How I Ended Up in University College London (Part 1)

Today I came across this article. It talked about how University College London beat Oxford for the 4th ranked university in the world. I was surprised but happy… so happy that I shared it with my fellow ex-uni mates and they’re all celebrating it too.

That article brought me back to many many years back thinking about how I ended up in UCL… and the struggles I had in college.

After I finished Form 5 I did my A-Levels. For the first time in my life I had to pick what I wanted to study in university for real and I guess I settled for Economics. Why? Because I guess I kinda liked Economics in A-levels… I enjoyed it.

After I knew what I wanted to study, I had to decide on where. I had initially wanted to study in the US but my parents only agreed to send me if I got into top top universities there. Universities that they would have heard of before. That means MIT, Stanford, Harvard and the likes. Even Duke, Brown, University of Chicago, Northwestern and colleges like that which were top education institutions in their own right wouldn’t pass the test. If I didn’t make any of these then my parents wouldn’t send me. They would send me instead to Australia.

So I studied for my SATs and I studied for quite a while but as I started my A-levels something else hit me. Mathematics. You see…. in school I had never been really good at mathematics. So I didn’t opt to take add maths. I did however still get my A1 in modern mathematics but that’s just modern maths.

Then I went to A-levels and I took mathematics because it was an important subject to take in order to get admitted into a good university. I remember my first lesson of mathematics at A-levels. We were doing differentiation and the lecturer Miss J was teaching as if it was something we should have already known. I was clueless.  I was like.. wtf is differentiation? I didn’t study that in modern maths.

At the end of the lesson I went up to Miss J and told her that I didn’t do add maths in school. She then asked me to drop mathematics in A-levels because she said I would find it way too difficult.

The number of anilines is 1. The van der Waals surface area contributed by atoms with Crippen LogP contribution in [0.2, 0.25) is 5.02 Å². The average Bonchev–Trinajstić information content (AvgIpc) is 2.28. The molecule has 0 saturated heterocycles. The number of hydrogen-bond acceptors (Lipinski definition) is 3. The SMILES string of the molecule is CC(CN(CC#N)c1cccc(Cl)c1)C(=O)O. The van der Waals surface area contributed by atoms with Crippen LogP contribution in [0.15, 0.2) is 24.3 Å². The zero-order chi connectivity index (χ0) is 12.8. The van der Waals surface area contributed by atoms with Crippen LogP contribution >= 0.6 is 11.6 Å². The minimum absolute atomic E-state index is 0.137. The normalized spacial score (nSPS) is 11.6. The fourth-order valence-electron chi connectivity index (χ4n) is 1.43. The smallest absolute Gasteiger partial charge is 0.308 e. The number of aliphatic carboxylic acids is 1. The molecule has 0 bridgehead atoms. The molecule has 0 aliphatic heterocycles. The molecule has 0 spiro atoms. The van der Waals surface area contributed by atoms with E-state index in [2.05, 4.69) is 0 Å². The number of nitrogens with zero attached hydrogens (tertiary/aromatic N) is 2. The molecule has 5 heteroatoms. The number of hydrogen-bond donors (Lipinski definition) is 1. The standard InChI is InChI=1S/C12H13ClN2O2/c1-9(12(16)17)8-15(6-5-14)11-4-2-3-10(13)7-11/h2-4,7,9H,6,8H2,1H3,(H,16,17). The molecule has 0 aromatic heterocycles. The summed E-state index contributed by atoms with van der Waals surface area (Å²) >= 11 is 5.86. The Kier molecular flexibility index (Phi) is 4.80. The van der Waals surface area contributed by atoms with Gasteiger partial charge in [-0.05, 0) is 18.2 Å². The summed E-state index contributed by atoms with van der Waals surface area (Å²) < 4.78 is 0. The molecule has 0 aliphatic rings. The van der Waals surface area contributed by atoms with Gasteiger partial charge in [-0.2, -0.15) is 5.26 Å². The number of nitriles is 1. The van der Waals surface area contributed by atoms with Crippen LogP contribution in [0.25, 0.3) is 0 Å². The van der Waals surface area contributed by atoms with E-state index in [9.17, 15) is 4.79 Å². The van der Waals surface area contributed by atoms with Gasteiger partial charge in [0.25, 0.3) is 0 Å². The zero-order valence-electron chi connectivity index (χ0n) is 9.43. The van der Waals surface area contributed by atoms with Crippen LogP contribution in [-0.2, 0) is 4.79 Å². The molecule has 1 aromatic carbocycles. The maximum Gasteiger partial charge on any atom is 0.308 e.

I considered it but I decided not to do it. I decided that even though I was bad in mathematics I would work hard and got my A. My parents supported me by getting me a really good mathematics teacher named Jahn.

When I told Miss J that I wasn’t going to drop mathematics though she literally just said “Why? You’re going to fail… I’m telling you”. I didn’t want to believe her so I went on ahead with it anyway.

I spent my entire A-levels struggling with Mathematics. I spent about 70% of my time studying on Mathematics and the remaining 30% on the other subjects I was doing… which to me weren’t even remotely as difficult as mathematics.

I remember one trial exam we did. Miss J failed like half the class with the highest scoring one getting only 76. I ended up with a score of 58… which relative to a lot of my friends and the rest of my class was considered good. When she passed me in the hallway one day, Miss J said “I’m really surprised you passed your test. Not bad… not bad”.

It was obvious to me by then what kind of teacher Miss J was. She’s embraced and celebrated the gifted students who were good at the subject she taught, but she discouraged, demotivated and was impatient with the students who were slow. I was one of them slow students so whenever I asked her for help she got very agitated very quickly if I didn’t catch something fast enough. The top students in the class would say Miss J was a good teacher… but I disagreed. It was then that I learned what a good teacher really meant. A good teacher isn’t the one that helps top students score good marks. They’re going to score good marks anyway with or without your teaching help. A good teacher is the one who can find the struggling students and turn them to A students.

After 1 and a half years, the finals grades came in and I had gotten an A for Mathematics. I proudly met Miss J one day in Midvalley and told her that I had gotten an A. She said “I always knew you would get an A”. I just smiled back at her because I didn’t want to put her on the spot or anything. Looking back now though I feel like I should’ve said something. I should have told her how my A had nothing to do with her and if anything she had made it harder for me to get an A with all the confidence issues she gave me. Maybe I should have told her that.. so she wouldn’t do the same to any other student. But alas… I didn’t. I walked away… and I have never seen her since.

I realize this blog entry already seems pretty long so I’m going to split it into a part 2 for the next entry. So to be continued….

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